Information is presented in multiple ways and in multiple formats. You can access it textually or visually, or both. The game goes out of its way to provide you with different information channels and allows you to pick the one the suits. It also layers the information. Get the big picture and then peel away, Shrek-like, for further details.

Is it perfect? Nope. But the design has made a big effort to provide ample feedback, in a streamlined manner. Here’s how it is done.

Lets start with reports. There are a heap of them. Most of them are contextual. You would reference them only if you wanted specific information, the headquarters equivalent of asking your staff to provide a detailed breakdown on such and such.

The core, important, reports are the Daily Logs. They contain all the goings on in one place. If something has happened in the game, at a level that you need to be aware of, then it’ll show up in the appropriate Daily Log. They are divided into topics but, once the campaign gets underway, there can be a lot of stuff in there.

To provide a quick reference filter for the really important, need to know information there is the Aide de Camp which is essentially a distillation of all the major Daily Logs into a single, heavily condensed, report showing only the vital stuff. It’ll serve to give you a gentle prod if you’ve forgotten to tell the Luftwaffe what to do, for example, or have Theatre Artillery assets sitting around, twiddling their thumbs.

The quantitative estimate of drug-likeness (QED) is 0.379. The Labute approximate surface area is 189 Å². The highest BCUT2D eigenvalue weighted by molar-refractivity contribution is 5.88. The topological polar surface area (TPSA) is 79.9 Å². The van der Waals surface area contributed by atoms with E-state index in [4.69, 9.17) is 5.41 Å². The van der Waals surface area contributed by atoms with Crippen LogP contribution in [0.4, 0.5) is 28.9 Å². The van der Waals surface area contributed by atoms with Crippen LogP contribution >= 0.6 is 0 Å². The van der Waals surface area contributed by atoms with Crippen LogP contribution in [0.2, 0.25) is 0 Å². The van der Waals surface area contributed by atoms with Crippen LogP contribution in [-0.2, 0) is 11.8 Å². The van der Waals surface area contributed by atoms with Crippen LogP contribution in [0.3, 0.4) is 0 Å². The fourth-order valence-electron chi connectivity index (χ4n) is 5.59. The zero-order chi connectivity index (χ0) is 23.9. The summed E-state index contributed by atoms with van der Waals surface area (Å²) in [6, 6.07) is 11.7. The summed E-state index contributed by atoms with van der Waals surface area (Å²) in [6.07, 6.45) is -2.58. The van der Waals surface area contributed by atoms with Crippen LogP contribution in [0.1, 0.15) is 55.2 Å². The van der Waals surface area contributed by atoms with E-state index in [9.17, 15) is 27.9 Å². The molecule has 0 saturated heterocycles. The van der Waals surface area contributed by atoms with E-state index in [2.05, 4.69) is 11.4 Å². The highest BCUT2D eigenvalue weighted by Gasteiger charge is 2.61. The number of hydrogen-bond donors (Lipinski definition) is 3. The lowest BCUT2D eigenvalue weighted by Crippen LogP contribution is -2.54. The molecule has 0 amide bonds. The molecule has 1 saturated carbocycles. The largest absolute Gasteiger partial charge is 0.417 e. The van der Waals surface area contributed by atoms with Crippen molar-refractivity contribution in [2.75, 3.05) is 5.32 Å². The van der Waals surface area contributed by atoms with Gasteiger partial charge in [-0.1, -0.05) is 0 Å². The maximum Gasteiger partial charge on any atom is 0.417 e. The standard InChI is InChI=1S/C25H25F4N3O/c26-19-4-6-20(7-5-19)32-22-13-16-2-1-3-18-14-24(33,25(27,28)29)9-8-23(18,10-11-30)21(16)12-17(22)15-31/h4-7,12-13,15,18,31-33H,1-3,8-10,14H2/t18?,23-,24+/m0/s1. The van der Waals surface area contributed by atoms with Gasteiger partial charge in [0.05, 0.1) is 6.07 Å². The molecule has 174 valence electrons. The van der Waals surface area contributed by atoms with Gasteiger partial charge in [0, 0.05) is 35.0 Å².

Tool tips. They are like rabbits in a breeding frenzy. Everywhere you look there is a tool tip. Pregnant and about to drop another litter of little tool tips. A lot of them are static. They provide the same information every time you read them. They are the dull neighbours or the boring in-laws type of rabbits.

But lots of others are dynamic. They are hopping around faster than a rabbit has a right too. They are the exciting, razzle dazzle, rabbits. The Matrix versions. Their little bunny brains neurally shunted directly into the virtual construct, constantly updating.

Report Status! Originally this was an Action Card but it received pride of place as a special button. It’s not happy if you aren’t pressing it. Everything you need to know about a Division or an Army is right there. With tool tips.

If you’re playing the Soviets you may find that the cogs of Command grind to halt at unexpected times. But that’s life in the Red Army. The rabbits and buttons are all on tranquillisers. As are the channels of communications that feed STAVKA with reports from the front lines. If your playing Stalin you might want to give your entire Command Structure a decent shake. Wake everybody up. Unclog the blockages. Have all the dopey ones who haven’t snapped to attention taken out back and shot.

Where ever applicable, Action Cards have dynamic text that updates after being played. If you want F.M Von Leeb, up North, to change his focus you’ll be able to see who currently has it before issuing new orders.

Status icons adorn the Unit displays to indicate various conditions. Logistical icons march across the map enabling you to accurately ascertain the state of your logistics purely from their colours, without the need to read a single report.

A comprehensive mouse-over is available for every hex with dynamic information on movement costs and combat. Small icons adorn the map letting you know of any additional, non-standard movement costs as a result of recent combat, or ZOC’s, for example.

Then there are the Special tabs down the bottom. Three for each regime. All of them aimed at a particular aspect of the game. All of them with extensive dynamic tool tips that serve to condense most of the information contained within the numerous related reports. One stop information shops.



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Decisive Campaigns : Barbarossa is released!

DC:Barbarossa is now for sale over at Matrix Games.

Click here for more information.